3) Widening of the impulse spike at certain frequencies without drop-outs in acoustic energy intervening--this almost always means resonances or couplings with horn/baffle/room, or in the case of woofers--internal resonances of the driver or within the box.

4) The peak energy curve (the dotted line) isn't smoothly moving down and to the right with largely vertical slope until it reaches about 200 Hz, below which the coupling to the nearfield and room boundary moves the peak energy time curve to the right due to the increased path length to those boundaries.  Any jumps to the left or right indicate some dynamic is occurring within the loudspeaker or driver/horn. 

 

Some more discussion, this time of a 1979 Cornwall spectrogram, below.

 

28845708_CornwaIIImpulseSpectrogram.thumb.jpg.b8fc6581c9bd10589213b7f7b177ed15.jpg

 

Chris

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25 minutes ago, Rudy81 said:

Problem is that the Oris Fostex driver voice coils are physically about 7" BEHIND the Eminence woofer voice coils!  Did I delay the wrong drivers? 

What kind of crossover filter are you using between the Fostex and woofer?  The order of the crossover filter used will delay the lower frequency driver by 90 degrees for every order of the filter pair used--i.e., first order is 90 degrees, second order is 180 degrees, 4th order is 360 degrees (one full wavelength delay on the lower frequency driver), etc.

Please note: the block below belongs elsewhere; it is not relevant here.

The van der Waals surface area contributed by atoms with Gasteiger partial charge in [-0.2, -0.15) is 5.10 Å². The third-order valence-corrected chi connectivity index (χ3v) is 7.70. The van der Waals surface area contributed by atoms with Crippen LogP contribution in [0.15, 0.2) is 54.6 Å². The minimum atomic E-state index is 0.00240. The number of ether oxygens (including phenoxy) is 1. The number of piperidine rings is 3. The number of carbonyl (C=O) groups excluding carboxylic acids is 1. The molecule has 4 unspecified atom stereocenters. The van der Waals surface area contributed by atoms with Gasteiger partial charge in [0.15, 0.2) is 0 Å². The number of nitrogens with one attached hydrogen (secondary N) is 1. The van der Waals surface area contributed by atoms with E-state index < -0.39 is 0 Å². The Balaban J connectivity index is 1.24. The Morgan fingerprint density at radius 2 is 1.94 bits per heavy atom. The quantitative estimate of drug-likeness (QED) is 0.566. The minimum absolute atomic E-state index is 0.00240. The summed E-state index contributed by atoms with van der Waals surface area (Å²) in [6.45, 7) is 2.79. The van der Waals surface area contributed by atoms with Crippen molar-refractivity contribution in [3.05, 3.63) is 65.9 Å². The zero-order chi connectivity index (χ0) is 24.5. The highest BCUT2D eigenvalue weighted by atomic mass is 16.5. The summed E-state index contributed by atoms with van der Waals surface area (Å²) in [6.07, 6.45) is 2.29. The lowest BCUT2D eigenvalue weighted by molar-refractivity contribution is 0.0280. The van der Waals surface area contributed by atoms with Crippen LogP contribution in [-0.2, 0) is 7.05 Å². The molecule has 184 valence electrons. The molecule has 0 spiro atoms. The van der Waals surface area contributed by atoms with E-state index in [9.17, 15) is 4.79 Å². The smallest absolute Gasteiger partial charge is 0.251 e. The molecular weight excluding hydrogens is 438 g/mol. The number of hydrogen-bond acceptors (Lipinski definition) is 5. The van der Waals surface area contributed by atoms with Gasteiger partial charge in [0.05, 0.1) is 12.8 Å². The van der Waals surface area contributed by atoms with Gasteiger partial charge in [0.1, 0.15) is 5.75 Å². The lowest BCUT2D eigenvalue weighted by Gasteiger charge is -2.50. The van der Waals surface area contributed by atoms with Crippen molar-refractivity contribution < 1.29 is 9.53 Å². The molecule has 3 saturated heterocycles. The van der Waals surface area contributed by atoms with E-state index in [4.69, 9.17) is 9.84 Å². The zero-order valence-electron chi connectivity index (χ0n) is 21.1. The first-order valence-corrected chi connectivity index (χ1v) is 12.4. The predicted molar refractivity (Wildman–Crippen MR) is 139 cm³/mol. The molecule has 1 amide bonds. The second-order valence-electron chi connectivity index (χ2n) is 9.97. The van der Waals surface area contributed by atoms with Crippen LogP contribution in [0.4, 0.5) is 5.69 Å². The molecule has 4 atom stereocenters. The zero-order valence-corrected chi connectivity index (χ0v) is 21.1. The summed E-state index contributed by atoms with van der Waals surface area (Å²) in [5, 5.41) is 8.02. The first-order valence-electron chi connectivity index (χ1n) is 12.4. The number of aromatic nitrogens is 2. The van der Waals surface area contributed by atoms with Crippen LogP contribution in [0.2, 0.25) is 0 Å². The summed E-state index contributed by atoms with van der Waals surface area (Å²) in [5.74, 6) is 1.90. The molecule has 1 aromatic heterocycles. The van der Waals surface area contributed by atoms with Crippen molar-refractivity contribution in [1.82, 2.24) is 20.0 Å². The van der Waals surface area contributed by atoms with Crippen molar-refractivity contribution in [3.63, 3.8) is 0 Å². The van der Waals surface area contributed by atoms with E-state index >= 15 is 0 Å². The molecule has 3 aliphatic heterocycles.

Additionally, the acoustic center of the driver moves around vs. frequency.  That's why the phase is moving around vs. frequency within one driver assembly: the acoustic center is moving toward the listener or away from the listener.

 

29 minutes ago, Rudy81 said:

Any help would be appreciated.....Chris, this means you....

:smile:

 

Chris

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8 minutes ago, Chris A said:

What kind of crossover filter are you using between the Fostex and woofer?  The order of the crossover filter used will delay the lower frequency driver by 90 degrees for every order of the filter pair used--i.e., first order is 90 degrees, second order is 180 degrees, 4th order is 360 degrees (one full wavelength delay on the lower frequency driver), etc.  

 

Additionally, the acoustic center of the driver moves around vs. frequency.  That's why the phase is moving around vs. frequency within one driver assembly: the acoustic center is moving toward the listener or away from the listener.

 

:smile:

 

Chris

Current crossover in use is L/R 24dB filter at 300hz.

REW reports bass bin farther away than Oris Fostex, but physically, that is not the case.  I measured this morning.

 

When I originally measured the timing, I took the xovers out and ran a sweep from 100hz-500hz on both drivers. I figured this would give me the actual distance measured by REW compared to the reference signal.  I really need to figure this out.

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24 minutes ago, Rudy81 said:

I'm guessing that rectangular area around 6k might be where the whizzer cone gets involved....yes?